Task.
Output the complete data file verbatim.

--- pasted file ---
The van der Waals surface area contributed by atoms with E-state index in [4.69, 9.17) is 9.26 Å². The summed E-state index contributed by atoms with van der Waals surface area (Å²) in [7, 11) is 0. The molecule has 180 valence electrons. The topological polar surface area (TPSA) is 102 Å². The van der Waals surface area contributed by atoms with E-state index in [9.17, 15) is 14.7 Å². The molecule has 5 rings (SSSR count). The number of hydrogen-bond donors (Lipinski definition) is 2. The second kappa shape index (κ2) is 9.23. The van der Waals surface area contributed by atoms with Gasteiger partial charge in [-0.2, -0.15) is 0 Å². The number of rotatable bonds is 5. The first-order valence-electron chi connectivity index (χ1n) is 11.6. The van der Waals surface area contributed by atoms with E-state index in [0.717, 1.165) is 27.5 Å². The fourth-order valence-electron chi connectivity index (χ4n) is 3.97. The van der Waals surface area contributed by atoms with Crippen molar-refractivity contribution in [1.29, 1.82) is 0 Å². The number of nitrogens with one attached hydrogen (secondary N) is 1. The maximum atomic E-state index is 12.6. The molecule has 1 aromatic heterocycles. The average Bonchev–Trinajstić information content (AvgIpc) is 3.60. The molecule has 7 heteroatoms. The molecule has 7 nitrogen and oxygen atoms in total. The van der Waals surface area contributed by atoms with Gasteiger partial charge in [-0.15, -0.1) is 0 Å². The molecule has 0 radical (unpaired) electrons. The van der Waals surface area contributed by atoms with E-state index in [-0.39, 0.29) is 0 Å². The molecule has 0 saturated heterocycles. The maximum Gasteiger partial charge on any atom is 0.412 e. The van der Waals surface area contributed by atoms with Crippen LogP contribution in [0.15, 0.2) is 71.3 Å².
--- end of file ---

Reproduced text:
The van der Waals surface area contributed by atoms with E-state index in [4.69, 9.17) is 9.26 Å². The summed E-state index contributed by atoms with van der Waals surface area (Å²) in [7, 11) is 0. The molecule has 180 valence electrons. The topological polar surface area (TPSA) is 102 Å². The van der Waals surface area contributed by atoms with E-state index in [9.17, 15) is 14.7 Å². The molecule has 5 rings (SSSR count). The number of hydrogen-bond donors (Lipinski definition) is 2. The second kappa shape index (κ2) is 9.23. The van der Waals surface area contributed by atoms with Gasteiger partial charge in [-0.2, -0.15) is 0 Å². The number of rotatable bonds is 5. The first-order valence-electron chi connectivity index (χ1n) is 11.6. The van der Waals surface area contributed by atoms with E-state index in [0.717, 1.165) is 27.5 Å². The fourth-order valence-electron chi connectivity index (χ4n) is 3.97. The van der Waals surface area contributed by atoms with Crippen molar-refractivity contribution in [1.29, 1.82) is 0 Å². The number of nitrogens with one attached hydrogen (secondary N) is 1. The maximum atomic E-state index is 12.6. The molecule has 1 aromatic heterocycles. The average Bonchev–Trinajstić information content (AvgIpc) is 3.60. The molecule has 7 heteroatoms. The molecule has 7 nitrogen and oxygen atoms in total. The van der Waals surface area contributed by atoms with Gasteiger partial charge in [-0.15, -0.1) is 0 Å². The molecule has 0 radical (unpaired) electrons. The van der Waals surface area contributed by atoms with E-state index in [-0.39, 0.29) is 0 Å². The molecule has 0 saturated heterocycles. The maximum Gasteiger partial charge on any atom is 0.412 e. The van der Waals surface area contributed by atoms with Crippen LogP contribution in [0.15, 0.2) is 71.3 Å².